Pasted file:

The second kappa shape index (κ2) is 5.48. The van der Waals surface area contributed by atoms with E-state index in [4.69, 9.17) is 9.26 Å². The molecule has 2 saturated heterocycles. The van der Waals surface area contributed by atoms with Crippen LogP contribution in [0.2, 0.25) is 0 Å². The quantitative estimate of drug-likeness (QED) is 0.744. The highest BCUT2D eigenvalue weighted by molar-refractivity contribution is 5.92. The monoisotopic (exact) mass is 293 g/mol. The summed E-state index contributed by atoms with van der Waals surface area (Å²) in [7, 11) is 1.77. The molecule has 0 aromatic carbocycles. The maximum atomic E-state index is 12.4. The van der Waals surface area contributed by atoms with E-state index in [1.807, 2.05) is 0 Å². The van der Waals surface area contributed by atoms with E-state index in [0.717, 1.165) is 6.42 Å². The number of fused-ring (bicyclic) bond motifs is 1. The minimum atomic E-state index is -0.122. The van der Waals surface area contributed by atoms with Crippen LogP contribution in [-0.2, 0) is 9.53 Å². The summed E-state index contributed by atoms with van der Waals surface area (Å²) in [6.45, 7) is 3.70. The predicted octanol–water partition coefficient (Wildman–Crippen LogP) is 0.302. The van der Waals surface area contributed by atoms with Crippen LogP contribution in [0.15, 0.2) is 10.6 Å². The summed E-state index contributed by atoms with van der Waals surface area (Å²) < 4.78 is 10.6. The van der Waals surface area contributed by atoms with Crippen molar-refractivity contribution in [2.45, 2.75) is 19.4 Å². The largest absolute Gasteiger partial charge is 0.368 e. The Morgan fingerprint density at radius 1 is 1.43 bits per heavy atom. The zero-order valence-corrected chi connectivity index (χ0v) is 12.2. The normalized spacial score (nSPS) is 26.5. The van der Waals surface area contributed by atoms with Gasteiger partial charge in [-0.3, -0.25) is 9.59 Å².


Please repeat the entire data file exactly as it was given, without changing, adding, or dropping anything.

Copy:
The second kappa shape index (κ2) is 5.48. The van der Waals surface area contributed by atoms with E-state index in [4.69, 9.17) is 9.26 Å². The molecule has 2 saturated heterocycles. The van der Waals surface area contributed by atoms with Crippen LogP contribution in [0.2, 0.25) is 0 Å². The quantitative estimate of drug-likeness (QED) is 0.744. The highest BCUT2D eigenvalue weighted by molar-refractivity contribution is 5.92. The monoisotopic (exact) mass is 293 g/mol. The summed E-state index contributed by atoms with van der Waals surface area (Å²) in [7, 11) is 1.77. The molecule has 0 aromatic carbocycles. The maximum atomic E-state index is 12.4. The van der Waals surface area contributed by atoms with E-state index in [1.807, 2.05) is 0 Å². The van der Waals surface area contributed by atoms with E-state index in [0.717, 1.165) is 6.42 Å². The number of fused-ring (bicyclic) bond motifs is 1. The minimum atomic E-state index is -0.122. The van der Waals surface area contributed by atoms with Crippen LogP contribution in [-0.2, 0) is 9.53 Å². The summed E-state index contributed by atoms with van der Waals surface area (Å²) in [6.45, 7) is 3.70. The predicted octanol–water partition coefficient (Wildman–Crippen LogP) is 0.302. The van der Waals surface area contributed by atoms with Crippen LogP contribution in [0.15, 0.2) is 10.6 Å². The summed E-state index contributed by atoms with van der Waals surface area (Å²) < 4.78 is 10.6. The van der Waals surface area contributed by atoms with Crippen molar-refractivity contribution in [2.45, 2.75) is 19.4 Å². The largest absolute Gasteiger partial charge is 0.368 e. The Morgan fingerprint density at radius 1 is 1.43 bits per heavy atom. The zero-order valence-corrected chi connectivity index (χ0v) is 12.2. The normalized spacial score (nSPS) is 26.5. The van der Waals surface area contributed by atoms with Gasteiger partial charge in [-0.3, -0.25) is 9.59 Å².